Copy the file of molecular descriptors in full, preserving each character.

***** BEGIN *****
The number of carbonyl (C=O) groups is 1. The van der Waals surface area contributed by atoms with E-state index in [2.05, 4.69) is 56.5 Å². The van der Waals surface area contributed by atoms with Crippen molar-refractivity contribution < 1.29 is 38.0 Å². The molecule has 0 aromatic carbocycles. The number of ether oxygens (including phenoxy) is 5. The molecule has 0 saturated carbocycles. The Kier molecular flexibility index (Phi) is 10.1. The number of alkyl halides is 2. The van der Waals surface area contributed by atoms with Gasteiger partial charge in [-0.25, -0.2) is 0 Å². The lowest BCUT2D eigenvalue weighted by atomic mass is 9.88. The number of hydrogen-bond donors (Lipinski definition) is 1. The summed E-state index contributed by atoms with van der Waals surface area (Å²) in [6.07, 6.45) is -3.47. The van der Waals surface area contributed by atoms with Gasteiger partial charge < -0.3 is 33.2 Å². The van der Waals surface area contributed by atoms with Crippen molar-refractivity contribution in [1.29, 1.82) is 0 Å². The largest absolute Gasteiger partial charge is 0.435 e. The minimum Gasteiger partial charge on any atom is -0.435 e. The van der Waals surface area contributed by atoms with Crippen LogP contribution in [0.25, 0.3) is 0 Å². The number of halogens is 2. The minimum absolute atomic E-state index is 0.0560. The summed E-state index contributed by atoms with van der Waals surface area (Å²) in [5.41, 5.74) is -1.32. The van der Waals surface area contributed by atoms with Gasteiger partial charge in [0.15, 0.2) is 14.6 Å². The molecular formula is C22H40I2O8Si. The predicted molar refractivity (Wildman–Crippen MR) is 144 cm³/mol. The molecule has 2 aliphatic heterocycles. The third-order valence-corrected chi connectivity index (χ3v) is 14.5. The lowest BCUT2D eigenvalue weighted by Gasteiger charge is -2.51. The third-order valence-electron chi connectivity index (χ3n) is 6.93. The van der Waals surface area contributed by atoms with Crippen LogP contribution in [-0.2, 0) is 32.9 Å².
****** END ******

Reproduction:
The number of carbonyl (C=O) groups is 1. The van der Waals surface area contributed by atoms with E-state index in [2.05, 4.69) is 56.5 Å². The van der Waals surface area contributed by atoms with Crippen molar-refractivity contribution < 1.29 is 38.0 Å². The molecule has 0 aromatic carbocycles. The number of ether oxygens (including phenoxy) is 5. The molecule has 0 saturated carbocycles. The Kier molecular flexibility index (Phi) is 10.1. The number of alkyl halides is 2. The van der Waals surface area contributed by atoms with Gasteiger partial charge in [-0.25, -0.2) is 0 Å². The lowest BCUT2D eigenvalue weighted by atomic mass is 9.88. The number of hydrogen-bond donors (Lipinski definition) is 1. The summed E-state index contributed by atoms with van der Waals surface area (Å²) in [6.07, 6.45) is -3.47. The van der Waals surface area contributed by atoms with Gasteiger partial charge < -0.3 is 33.2 Å². The van der Waals surface area contributed by atoms with Crippen molar-refractivity contribution in [1.29, 1.82) is 0 Å². The largest absolute Gasteiger partial charge is 0.435 e. The minimum Gasteiger partial charge on any atom is -0.435 e. The van der Waals surface area contributed by atoms with Crippen LogP contribution in [0.25, 0.3) is 0 Å². The number of halogens is 2. The minimum absolute atomic E-state index is 0.0560. The summed E-state index contributed by atoms with van der Waals surface area (Å²) in [5.41, 5.74) is -1.32. The van der Waals surface area contributed by atoms with Gasteiger partial charge in [0.15, 0.2) is 14.6 Å². The molecular formula is C22H40I2O8Si. The predicted molar refractivity (Wildman–Crippen MR) is 144 cm³/mol. The molecule has 2 aliphatic heterocycles. The third-order valence-corrected chi connectivity index (χ3v) is 14.5. The lowest BCUT2D eigenvalue weighted by Gasteiger charge is -2.51. The third-order valence-electron chi connectivity index (χ3n) is 6.93. The van der Waals surface area contributed by atoms with Crippen LogP contribution in [-0.2, 0) is 32.9 Å².